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US Bishops reckon with same sex marriage support rollercoaster


Two Liberal backbenchers in the Australian federal parliament, Teresa Gambaro and Warren Entsch, with two Labor MPs, Terri Butler and Laurie Ferguson, are drafting a cross-party private member’s bill in a bid to legalise same-sex marriage in the next sitting of parliament.

Prime Minister, Tony Abbott is pouring cold water on the idea, saying he doesn’t support the bill and that the government has greater priorities to pursue regarding the economy and national security.

This new effort to legalise gay marriage in Australia comes hard on the heels of the US Supreme Court decision a few weeks ago ruling that the American constitution guarantees the right of gay and lesbian couples to marry in all 50 states in the USA. This overturns laws in the remaining 14 states that prohibited same-sex marriage.

Frank Brennan published an incisive article last week in Eureka Street outlining his reservations about the US Supreme Court decision.

Catholic bishops in the US and Australia are in a quandary on the issue. Same-sex marriage is clearly against traditional Catholic Church teachings on homosexuality and marriage, and bishops have spoken out strongly against it.

The Australian Catholic Bishops’ Conference recently published a Pastoral Letter on the topic with the simple and pointed title, Don’t Mess With Marriage.

But many grass-roots Catholics in both countries support same-sex marriage, and the Catholic Catechism teaches in article 2358 that homosexuals ‘must be accepted with respect, compassion and sensitivity. Every sign of unjust discrimination in their regard should be avoided.’

The journalist featured in this interview recorded via Skype for Eureka Street TV has covered this issue extensively in the United States. Here he talks about American Church reaction to the Supreme Court ruling.

Michael O’Loughlin is national reporter for Crux, The Boston Globe’s publication covering Catholic life and the Church in America. Brought up in a Catholic family in Massachusetts, he now lives and works in Chicago, and reports occasionally from Rome.

O’Loughlin is a graduate of Saint Anselm College, a liberal arts college founded by the Benedictines in New Hampshire, where he began his writing career working for the student newspaper. After graduating from Saint Anselm’s he went on to further theological study at Yale Divinity School in New Haven, Connecticut.

Before joining the staff of Crux, he had a six month stint as an intern at the Jesuit publication America, followed by five years in Washington DC as a freelance writer with articles appearing in a number of mainstream and religious news outlets including America, National Catholic Reporter, and Religion & Politics.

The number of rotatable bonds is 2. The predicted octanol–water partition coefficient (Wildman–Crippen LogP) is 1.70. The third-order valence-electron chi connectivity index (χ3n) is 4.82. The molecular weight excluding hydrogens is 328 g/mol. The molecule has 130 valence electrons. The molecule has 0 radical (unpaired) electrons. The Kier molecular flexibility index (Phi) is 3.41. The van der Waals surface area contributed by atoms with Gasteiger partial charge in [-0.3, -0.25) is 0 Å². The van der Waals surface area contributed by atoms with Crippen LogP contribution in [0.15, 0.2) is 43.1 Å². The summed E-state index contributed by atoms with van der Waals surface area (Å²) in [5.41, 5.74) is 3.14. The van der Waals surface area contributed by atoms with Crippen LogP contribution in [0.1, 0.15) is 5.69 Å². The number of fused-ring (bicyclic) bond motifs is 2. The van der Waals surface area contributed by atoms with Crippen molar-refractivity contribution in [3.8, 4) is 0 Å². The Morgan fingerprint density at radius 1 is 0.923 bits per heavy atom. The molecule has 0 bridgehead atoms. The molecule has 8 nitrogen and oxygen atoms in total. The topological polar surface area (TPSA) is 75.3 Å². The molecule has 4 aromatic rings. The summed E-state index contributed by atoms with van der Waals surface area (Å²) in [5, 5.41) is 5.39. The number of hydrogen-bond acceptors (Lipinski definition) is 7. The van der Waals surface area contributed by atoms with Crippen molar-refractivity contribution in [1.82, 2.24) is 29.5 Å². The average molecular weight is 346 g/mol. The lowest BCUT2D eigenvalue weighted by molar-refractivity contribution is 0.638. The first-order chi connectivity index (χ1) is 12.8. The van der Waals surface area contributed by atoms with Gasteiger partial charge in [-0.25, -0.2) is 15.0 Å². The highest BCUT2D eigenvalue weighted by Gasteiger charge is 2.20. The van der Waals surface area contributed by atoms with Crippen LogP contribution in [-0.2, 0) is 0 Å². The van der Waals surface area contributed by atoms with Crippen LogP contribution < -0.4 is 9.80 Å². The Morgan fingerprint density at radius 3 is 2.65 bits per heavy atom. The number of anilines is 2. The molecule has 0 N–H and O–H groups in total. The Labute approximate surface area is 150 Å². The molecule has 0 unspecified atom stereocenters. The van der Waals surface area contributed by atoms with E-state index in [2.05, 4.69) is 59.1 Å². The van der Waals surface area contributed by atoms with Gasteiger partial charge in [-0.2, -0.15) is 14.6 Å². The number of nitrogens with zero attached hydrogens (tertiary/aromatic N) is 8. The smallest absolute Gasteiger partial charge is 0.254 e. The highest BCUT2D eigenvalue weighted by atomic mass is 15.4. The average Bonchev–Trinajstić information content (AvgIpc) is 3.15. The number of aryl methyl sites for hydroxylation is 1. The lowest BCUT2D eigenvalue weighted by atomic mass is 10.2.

O’Loughlin has appeared on several US TV networks discussing the Catholic Church’s influence on public life, and frequently gives talks on a range of Catholic issues.

His book The Tweetable Pope: A Spiritual Revolution in 140 Characters, to be published in September, uses Pope Francis’s tweets to his nearly 21 million followers to explain why this pope has captured the world’s imagination and to explore his strategy and vision for the Catholic Church.

Peter KirkwoodPeter Kirkwood is a freelance writer and video consultant with a master's degree from the Sydney College of Divinity.

Topic tags: Peter Kirkwood



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Existing comments

Hearing, yet again, of the continuing mass exodus of members of the Catholic Church, and that most Catholics disagree with the hierarchy on how the Christian message should be applied to crucial issues, the question to the hierarchy has to be: just where do you think this is going to end for the Church?

Russell | 06 July 2015  

Re US Episcopal Church on gay marriage: The leader of the worldwide Anglican Communion, which includes the Episcopal Church, released a statement expressing his “deep concern” over the U.S. Episcopal Church’s resolution to change the definition of marriage. “Its decision will cause distress for some and have ramifications for the Anglican Communion as a whole,” Archbishop of Canterbury Justin Welby said, “as well as for its ecumenical and interfaith relationships.” http://www.anglicannews.org/news/2015/06/archbishop-of-canterbury-response-to-us-episcopal-church-resolution-on-marriage.aspx

Father John George | 07 July 2015  

I imagine the Pope and bishops will pray, practise and encourage faith and service, be pastors and teachers and call people to follow in the way of Christ. That's the way, under the guidance of the Holy Spirit and the faith of its people, the Church has endured, been renewed and flourished from the start, despite wishful thinking and hostilities on the part its opponents.